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Top 10 Peter Sellers Performances

VO: Dan
There are very few actors who have achieved similar fame for their dynamic acting ability and raw comedic talent as Peter Sellers. During his life, he starred in countless classics, most notable of which are the Pink Panther films in which he played bumbling Chief Inspector Jacques Clouseau. To pay tribute to this screen legend, we have compiled a list of his best movie roles. Join as we count down our top 10 favorite Peter Sellers Performances.

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Top 10 Peter Sellers Performances

He has been hailed as the best British comedian since Charlie Chaplin. Welcome to and today we’ll be counting down our top 10 favorite Peter Sellers Performances.

#10 – Inspector Sidney Wang: “Murder By Death” (1976)

Kicking off our countdown is Peter Sellers' audacious role in a classic comedy murder mystery that is eerily reminiscent of a certain popular board game. As an Asian detective, Sellers provokes countless laughs with his complete disregard for racial sensitivity. You couldn't get away with this performance today, but his broken English, bizarre analogies, elaborate outfits and Fu Manchu mustache are still hilarious.

#9 – Various: “The Mouse That Roared” (1959)

Watch as the puniest country on Earth schemes to declare war on America in the hopes of receiving financial aid in the aftermath. Sellers crafts this foolhardy plan as Prime Minister Count Rupert of Mountjoy, then pitches it to – well – himself as Grand Duchess Gloriana XII. He finally executes the plan himself as the bumbling soldier Tully Bascombe. Only Sellers could cheekily entertain us while poking this much fun at real world politics!

#8 – Fred Kite: “I’m All Right Jack” (1959)

This is the role that launched Sellers' career and made him an international superstar. Sellers plays a determined factory owner who is fighting for the rights of his workers in this class-struggle comedy. While he isn't the film's lead, he manages to shine the brightest with a powerful performance that resonates against a backdrop of outlandish corruption and greed.

#7 – Sir Guy Grand: “The Magic Christian” (1969)

Sellers helps satirize wealth and materialism here as a senseless billionaire who haphazardly adopts an orphan, played by Ringo Starr. Together, they set off for a series of screwball adventures aboard his ship “The Magic Christian,” but not before Sellers takes wealth to the extreme by enlisting soldiers, anti-aircraft weaponry, machine guns and flamethrowers to hunt pheasants.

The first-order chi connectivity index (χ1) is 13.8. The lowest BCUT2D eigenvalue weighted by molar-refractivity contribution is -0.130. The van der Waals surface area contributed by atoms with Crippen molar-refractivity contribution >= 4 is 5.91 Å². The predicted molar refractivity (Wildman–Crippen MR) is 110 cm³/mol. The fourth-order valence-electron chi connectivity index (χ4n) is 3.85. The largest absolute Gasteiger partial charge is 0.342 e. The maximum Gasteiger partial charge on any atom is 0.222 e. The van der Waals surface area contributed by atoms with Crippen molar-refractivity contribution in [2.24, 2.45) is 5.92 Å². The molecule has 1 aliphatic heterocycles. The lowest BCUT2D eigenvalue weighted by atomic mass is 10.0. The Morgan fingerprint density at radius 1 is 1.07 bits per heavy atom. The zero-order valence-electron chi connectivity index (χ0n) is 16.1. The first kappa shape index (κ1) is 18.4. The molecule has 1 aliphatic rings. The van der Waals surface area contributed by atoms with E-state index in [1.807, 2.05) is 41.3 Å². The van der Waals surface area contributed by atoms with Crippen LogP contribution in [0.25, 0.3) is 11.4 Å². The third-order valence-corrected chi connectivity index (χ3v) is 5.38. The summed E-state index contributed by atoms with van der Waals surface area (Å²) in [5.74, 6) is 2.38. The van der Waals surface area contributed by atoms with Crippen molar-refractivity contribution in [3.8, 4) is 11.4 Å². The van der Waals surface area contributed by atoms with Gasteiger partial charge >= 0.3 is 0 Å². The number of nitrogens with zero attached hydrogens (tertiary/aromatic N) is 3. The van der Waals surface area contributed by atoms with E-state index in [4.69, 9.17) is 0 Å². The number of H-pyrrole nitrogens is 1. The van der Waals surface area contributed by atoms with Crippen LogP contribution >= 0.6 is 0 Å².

#6 – Henry Orient: “The World of Henry Orient” (1964)

Henry Orient is one of Sellers' lesser-known roles, but is still one of his best. Orient is an egocentric concert pianist with flowing hair, who is shadowed by a pair of teenaged girls who are scheming to be part of his life. Sellers' portrayal of this no-talent playboy is buoyed by his unique charm, as we watch him spend his days sleeping, womanizing and chatting on a hi-tech phone.

#5 – Clare Quilty: “Lolita” (1962)

This is a classic tale of forbidden love that tells the story of a college professor and his infatuation with a young girl. Sellers gives a brilliant, yet manic performance as an amoral American playwright who is vying for that same girl's attention. He enthralls viewers with his quirky, yet riveting tangents, unscrupulous behavior and use of countless disguises, and he earned a Golden Globe nomination for his trouble.

#4 – Chance the Gardener: “Being There” (1979)

Sellers took home a Golden Globe and received an Oscar nomination for his portrayal of an isolated gardener and avid TV watcher who shares his simple brand of wisdom with the inner circle of governmental power. By using subtle looks and gestures to illuminate serious situations and to satirize narrow-minded worldviews, he delivers an atypically straight performance that highlights his character's innocence.

#3 – Hrundi V. Bakshi: “The Party” (1968)

As an inept Indian actor who mistakenly gets invited to a swanky Hollywood dinner, Sellers makes extensive use of his legendary improv comedy skills. Sellers exploits the fish out of water premise by playing up his ignorance of Western culture, and by doing so, he gets more than a few awkward laughs.

#2 – Various: “Dr. Strangelove or: How I Learned to Stop Worrying and Love the Bomb” (1964)

In this madcap comedy, Sellers once again portrays a gaggle of memorable characters, and for them earned an Oscar nomination. His list of roles includes the would-be hero, a British exchange officer called Captain Mandrake, the fearful U.S. President Merkin Muffley, and the president's ill-chosen personal advisor, Dr. Strangelove, who attempts to manipulate the brass while hiding his Nazi sympathies. Just watch and you’ll see how Sellers makes made this one of the greatest comedies of all time.

#1 – Inspector Jacques Clouseau: “The Pink Panther” (1963)

Taking the top spot on our list is the role that earned Sellers an Academy Award for Best Actor. As the bumbling French inspector with the mustache and the nasal voice, Sellers clumsily injures everyone he meets while trying to prevent a diabolical theft. The film was a hit, and Sellers finally became a household name as he sleuthed his way through several sequels.

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